Breakout Sessions

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Breakout Sessions on Tuesday, September 21, 2004
at the University Library

 

If you wish to see descriptions of the Breakout Sessions, choose from the pull-down list below or continue to scroll down the screen.
Select Breakout Session Bodies, Genders, and Beyond: Electronic Resources for Gender Studies Electronic Resources for the Study of the Medieval World English and American Studies I: The 16th to the 18th Centuries English and American Studies II: The long 19th Century in History and Literature The Gist of GIS Humanities Computing Testbed Introduction to Social Science Data Services (SSDS) Philosophy and Social / Political Theory Research Question and Digital Resources in Psychology, Linguistics, and Related Fields Resources for the Study of Drama and Theatre Resources in Comparative Literature and Critical Theory The Stors: ARTstor and JSTOR Technology, Interdisciplinarity and Black Social Movements Technology, Research and the Social Sciences: Where do I Start? Urban Economy - Historical and Current

Breakout Sessions

Instructors

Time / Locations

Bodies, Genders, and Beyond: Electronic Resources for Gender Studies
Denise Shorey, Head, Reference Department; Kristine Thorsen, Lecturer in German Department
Forum Room, 2799, 2 South
This workshop session will focus on the broad spectrum of resources including full texts, abstracts, directories, and other electronic material available to students whose investigations lead them to study women and men, gender and sexuality, and issues of cultural identity and sexual politics. In addition to suggesting effective search strategies and optimal electronic resources for initiating an investigation or research project, the workshop will also treat specialized resources in the humanities and the social sciences depending upon participants' interests.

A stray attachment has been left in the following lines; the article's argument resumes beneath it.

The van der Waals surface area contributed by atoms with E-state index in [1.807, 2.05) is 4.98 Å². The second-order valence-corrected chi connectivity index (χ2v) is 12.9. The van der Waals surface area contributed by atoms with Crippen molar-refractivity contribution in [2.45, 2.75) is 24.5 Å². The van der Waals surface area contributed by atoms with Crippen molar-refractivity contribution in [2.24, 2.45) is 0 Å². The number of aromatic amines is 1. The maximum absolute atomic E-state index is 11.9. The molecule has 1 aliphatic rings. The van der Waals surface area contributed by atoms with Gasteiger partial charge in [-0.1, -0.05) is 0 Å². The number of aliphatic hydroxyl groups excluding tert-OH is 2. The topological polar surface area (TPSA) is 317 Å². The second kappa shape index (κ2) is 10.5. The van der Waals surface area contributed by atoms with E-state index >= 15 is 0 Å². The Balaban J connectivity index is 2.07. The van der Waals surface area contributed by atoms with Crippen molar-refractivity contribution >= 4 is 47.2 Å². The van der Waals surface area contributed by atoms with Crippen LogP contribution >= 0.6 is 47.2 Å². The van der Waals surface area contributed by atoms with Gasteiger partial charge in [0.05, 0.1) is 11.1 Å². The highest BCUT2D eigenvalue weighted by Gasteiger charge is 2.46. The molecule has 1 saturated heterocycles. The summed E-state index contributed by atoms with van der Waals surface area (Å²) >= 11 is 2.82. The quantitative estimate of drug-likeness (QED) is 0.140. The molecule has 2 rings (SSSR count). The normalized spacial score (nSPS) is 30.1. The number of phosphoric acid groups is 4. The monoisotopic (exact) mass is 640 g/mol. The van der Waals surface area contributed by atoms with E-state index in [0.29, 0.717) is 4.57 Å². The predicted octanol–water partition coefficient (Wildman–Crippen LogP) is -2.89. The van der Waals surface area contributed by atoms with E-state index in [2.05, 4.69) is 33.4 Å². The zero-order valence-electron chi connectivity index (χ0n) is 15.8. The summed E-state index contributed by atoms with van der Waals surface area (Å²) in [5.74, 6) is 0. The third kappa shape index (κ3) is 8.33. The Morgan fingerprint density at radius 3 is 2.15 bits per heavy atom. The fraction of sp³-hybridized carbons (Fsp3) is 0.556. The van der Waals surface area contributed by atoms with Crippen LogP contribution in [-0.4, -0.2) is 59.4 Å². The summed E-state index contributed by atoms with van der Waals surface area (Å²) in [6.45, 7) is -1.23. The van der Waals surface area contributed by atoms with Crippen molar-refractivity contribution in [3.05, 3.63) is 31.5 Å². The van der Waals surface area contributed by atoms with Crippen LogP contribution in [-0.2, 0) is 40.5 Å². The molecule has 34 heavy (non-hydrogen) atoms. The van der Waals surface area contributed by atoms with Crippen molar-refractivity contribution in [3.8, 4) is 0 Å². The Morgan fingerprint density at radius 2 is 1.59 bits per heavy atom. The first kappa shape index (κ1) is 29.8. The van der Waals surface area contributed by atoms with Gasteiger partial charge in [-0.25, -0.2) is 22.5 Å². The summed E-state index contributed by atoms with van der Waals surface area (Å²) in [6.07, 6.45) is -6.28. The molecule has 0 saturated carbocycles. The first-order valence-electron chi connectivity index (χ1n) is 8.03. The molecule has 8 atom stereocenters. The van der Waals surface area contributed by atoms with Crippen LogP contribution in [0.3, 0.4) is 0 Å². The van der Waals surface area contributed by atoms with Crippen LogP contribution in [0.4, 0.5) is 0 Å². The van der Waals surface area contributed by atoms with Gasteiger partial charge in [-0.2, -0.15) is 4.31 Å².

Electronic Resources for the Study of the Medieval World William McHugh, Reference Collection Management Librarian; Susan Phillips, Assistant Professor of English second floor,
Reference Classroom
, 2699A, 2 East
The instructors will introduce students to electronic resources central to the study of medieval European religion, history, culture, and literature. Among the resources to be discussed will be the International Medieval Bibliography, In Principio, Early English Books Online (EEBO), and the Middle English Compendium.
English and American Studies I: The 16th to the 18th Centuries Charlotte Cubbage, Bibliographer for American, English, and Comparative Literatures; Ethan Shagan, Associate Professor of History Library PC, B183, Lower Level
This session will focus upon a variety of resources for the study of Britain and America. Among the resources included will be Early English Books Online (EEBO), a large-scale digitization project for pre-1700 British publications; the English Short Title Catalogue, a bibliographic resource for identifying published materials through the eighteenth century; the Eighteenth Century Collections Online (ECCO) and Evans Digital Editions (Series I of Early American Imprints) two other large-scale full-text digitization projects.
English and American Studies II: The Long 19th Century in History and Literature Charlotte Cubbage, Bibliographer for American, English, and Comparative Literatures; Carl Smith, Professor of English, American Studies, and History Video Theater, 2712, 2 South
This session will discuss online materials for the study of England and the United States, especially the latter, from the late eighteenth to the early twentieth century. It will emphasize both bibliographical and related research resources (including several excellent resources with user fees to which Northwestern subscribes and so are available without charge to our graduate students) and a range of primary source repositories (textual, numerical, and visual) of different kinds.
The Gist of GIS Beth Clausen, Head, Government Publications & Maps Department; Juan Onesimo Sandoval, Assistant Professor of Sociology Forum Room, 2799, 2 South
Geographic Information Systems (GIS) technology is being used in research, teaching, and for practical applications across a very wide range of social science and humanities disciplines. This session introduces students to the data, software and other GIS resources available in the library to the Northwestern University community. Instructors will demonstrate GIS by showing the steps involved with GIS and how it is used in the research of one NU faculty member.
Humanities Computing Testbed Ruth Reingold, Assistant Dean for Computing Technology, WCAS; Claire Stewart, Head, Digital Media Services; Oliver Haynold, Graduate Student, History/German Literature Digital Media Services, Testbed, 2616, 2East